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iOS 16 Lock Screen revamp shows trust in users Apple’s old guard never had

OPINION: Apple giving up ultimate control over its Lock Screen in iOS 16 is a much bigger story than it appears. The most significant revamp ever to the iPhone gateway shows Apple finally accepts that individuality matters.

With its Lock Screen changes in iOS 16, Apple is trusting users to create a look that truly represents their personality, and is giving them the ample tools to make it happen. This wasn’t always the case, and the liberation of the Lock Screen announced this week feels new and exciting. 

For years, making the iPhone software your own felt impossible, beyond customising the wallpaper. The time and date has always been in the same place, in the same colour, in the same font. Notifications landed in the same spot, directly beneath the clock. 

Get past the Lock Screen and everyone had the same uniform group of app icons, obediently arranged. Many were even undeletable. It was little wonder fans of rival manufacturers took great pleasure in making fun of the so-called “iClones”. We all looked the same using them. 

That changed somewhat when Apple finally relented and allowed home screen live widgets in iOS 14. Perhaps seeing what the community and third-party developers had achieved in creating attractive and unique looks and layouts for the iPhone Home Screens has convinced Apple to loosen the grip on the Lock Screen too? 

Perhaps it was Google initiatives like Material You in Android? Android users have always had far more customisation options, but that went to a new level in Android 12, leading to some tremendously expressive designs from users.

Lock Screen unlocked

Whatever the reason, iPhone owners will now be able to customise the clock font and colour to match dominant colours within the image selected for the wallpaper. That photo will take preference, intelligently overlapping the clock. Widgets are coming to the lock screen and third-party apps are invited too.

Live sports scores, or even the progress of your Starbucks order will mean you don’t have to delve into an app. Notifications will build upwards from the foot of the display, ensuring your lock screen design isn’t overshadowed. You can design multiple Lock Screens for different situations or moods, or even enjoy a full screen music player with large album art.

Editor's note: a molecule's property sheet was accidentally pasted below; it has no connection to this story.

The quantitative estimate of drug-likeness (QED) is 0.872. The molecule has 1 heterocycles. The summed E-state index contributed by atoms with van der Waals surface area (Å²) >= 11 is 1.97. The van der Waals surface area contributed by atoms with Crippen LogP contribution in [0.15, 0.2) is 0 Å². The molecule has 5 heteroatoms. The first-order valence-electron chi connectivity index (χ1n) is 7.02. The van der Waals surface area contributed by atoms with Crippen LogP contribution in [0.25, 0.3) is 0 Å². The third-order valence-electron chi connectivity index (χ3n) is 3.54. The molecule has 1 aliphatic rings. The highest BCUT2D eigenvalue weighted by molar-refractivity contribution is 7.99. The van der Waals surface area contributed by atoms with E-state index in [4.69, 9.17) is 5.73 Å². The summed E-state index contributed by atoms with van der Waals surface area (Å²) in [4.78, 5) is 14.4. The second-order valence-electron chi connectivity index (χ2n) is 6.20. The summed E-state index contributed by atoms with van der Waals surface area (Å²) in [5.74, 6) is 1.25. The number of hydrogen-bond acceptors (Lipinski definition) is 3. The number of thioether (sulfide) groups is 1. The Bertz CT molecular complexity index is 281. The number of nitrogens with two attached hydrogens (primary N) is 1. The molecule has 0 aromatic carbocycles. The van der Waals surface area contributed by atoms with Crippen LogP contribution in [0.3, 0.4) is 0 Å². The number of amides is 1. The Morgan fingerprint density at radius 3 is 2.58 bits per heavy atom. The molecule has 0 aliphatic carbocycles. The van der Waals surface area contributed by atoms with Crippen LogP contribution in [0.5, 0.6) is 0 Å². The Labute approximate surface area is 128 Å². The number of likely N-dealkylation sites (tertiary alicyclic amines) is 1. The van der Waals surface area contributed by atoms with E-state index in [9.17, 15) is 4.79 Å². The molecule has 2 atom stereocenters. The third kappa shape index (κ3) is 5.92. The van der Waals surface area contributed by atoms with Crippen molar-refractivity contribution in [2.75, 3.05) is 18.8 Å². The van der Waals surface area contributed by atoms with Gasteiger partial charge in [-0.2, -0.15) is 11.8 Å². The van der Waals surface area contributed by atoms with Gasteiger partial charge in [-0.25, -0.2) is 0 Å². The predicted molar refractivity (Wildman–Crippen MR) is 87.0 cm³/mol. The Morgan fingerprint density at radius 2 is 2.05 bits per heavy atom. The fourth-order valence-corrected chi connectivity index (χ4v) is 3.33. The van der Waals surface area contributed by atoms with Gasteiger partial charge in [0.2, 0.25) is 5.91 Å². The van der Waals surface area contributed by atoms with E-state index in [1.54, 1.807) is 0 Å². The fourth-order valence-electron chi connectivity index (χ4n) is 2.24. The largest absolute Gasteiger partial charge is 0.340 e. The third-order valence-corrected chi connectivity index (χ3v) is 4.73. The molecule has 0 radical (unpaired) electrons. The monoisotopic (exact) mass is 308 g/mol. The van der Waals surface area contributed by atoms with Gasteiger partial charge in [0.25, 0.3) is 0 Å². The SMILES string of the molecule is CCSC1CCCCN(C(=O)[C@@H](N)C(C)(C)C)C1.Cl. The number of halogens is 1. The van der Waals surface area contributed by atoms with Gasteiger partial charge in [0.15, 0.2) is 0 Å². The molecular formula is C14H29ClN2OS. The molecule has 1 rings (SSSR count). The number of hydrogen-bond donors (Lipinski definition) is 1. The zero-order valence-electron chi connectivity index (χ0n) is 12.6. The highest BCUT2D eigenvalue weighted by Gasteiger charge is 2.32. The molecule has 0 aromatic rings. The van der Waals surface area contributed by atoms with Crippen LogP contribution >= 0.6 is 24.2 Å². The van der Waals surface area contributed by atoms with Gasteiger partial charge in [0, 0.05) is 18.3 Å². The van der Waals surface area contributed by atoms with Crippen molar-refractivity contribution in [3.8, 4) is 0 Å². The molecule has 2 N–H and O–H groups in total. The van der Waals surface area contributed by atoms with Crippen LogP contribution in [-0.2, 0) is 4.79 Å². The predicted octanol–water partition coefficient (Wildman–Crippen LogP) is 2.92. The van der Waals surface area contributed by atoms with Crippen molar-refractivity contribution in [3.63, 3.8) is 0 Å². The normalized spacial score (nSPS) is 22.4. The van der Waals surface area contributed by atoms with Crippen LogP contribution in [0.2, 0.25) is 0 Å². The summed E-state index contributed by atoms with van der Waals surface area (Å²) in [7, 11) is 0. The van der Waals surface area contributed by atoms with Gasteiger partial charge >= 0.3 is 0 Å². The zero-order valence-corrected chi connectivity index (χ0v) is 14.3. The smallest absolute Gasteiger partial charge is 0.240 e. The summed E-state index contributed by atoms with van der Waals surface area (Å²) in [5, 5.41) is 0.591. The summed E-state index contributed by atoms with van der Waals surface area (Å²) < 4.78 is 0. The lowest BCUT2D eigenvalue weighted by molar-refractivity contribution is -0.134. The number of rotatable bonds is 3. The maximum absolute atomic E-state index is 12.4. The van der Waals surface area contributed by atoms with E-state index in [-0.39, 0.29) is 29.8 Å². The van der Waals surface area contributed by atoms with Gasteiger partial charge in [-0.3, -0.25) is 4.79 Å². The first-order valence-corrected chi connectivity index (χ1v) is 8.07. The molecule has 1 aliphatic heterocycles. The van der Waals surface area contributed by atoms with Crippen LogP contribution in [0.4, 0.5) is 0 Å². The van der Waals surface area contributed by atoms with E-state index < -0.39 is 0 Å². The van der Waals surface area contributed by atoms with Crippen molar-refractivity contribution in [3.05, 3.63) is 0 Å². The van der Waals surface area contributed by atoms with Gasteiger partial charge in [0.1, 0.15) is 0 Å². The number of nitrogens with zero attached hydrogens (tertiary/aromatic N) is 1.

I totally agree with my colleague Tom Deehan, who says the Lock Screen changes take inspiration from the Apple Watch and its many looks and complications. He even thinks that the snapshot Lock Screen view is so handy, it might stop people buying an Apple Watch! That might take on further significance if there’s an always-on display element to the iPhone 14 Pro, as rumoured.

Apple got over Ive

However, in my mind though, the real reason for the change runs deeper. For the longest time, the personality of Apple products conformed to the whims of one man, the company’s former design chief Jony Ive

Since Ive’s departure, we’ve also witnessed a departure from his controlling influence over Apple’s hardware and software. We’ve seen multiple ports and beloved features like MagSafe return to Mac computers, liberating users from endless adapters and dongles. There are more colours for products like the iMac and MacBook Air too. 

Sir Jonathan Ive did a lot of truly great things at Apple. His tenure made the company’s design the envy of every manufacturer – tech or otherwise – on the planet, right down to the boxes those products came in. It also made him the richest and most famous designer in the history of consumer tech.

However, as a result of that success, Ive’s stubborn hold over Apple’s design had started to restrict the company and its users. It prevented legions of dedicated Apple users from expressing their individuality, in an era when it’s never felt more important.

This iOS 16 change may seem like a small thing, but its sends a big message – your iPhone is now another vessel for you to express you; not something that exists independently of your style, vibe, or mood. To this extent – and there are many other facets to this argument – iOS 16 is now in the hands of its users.

The Lock Screen? It’s unlocked. What might be next?

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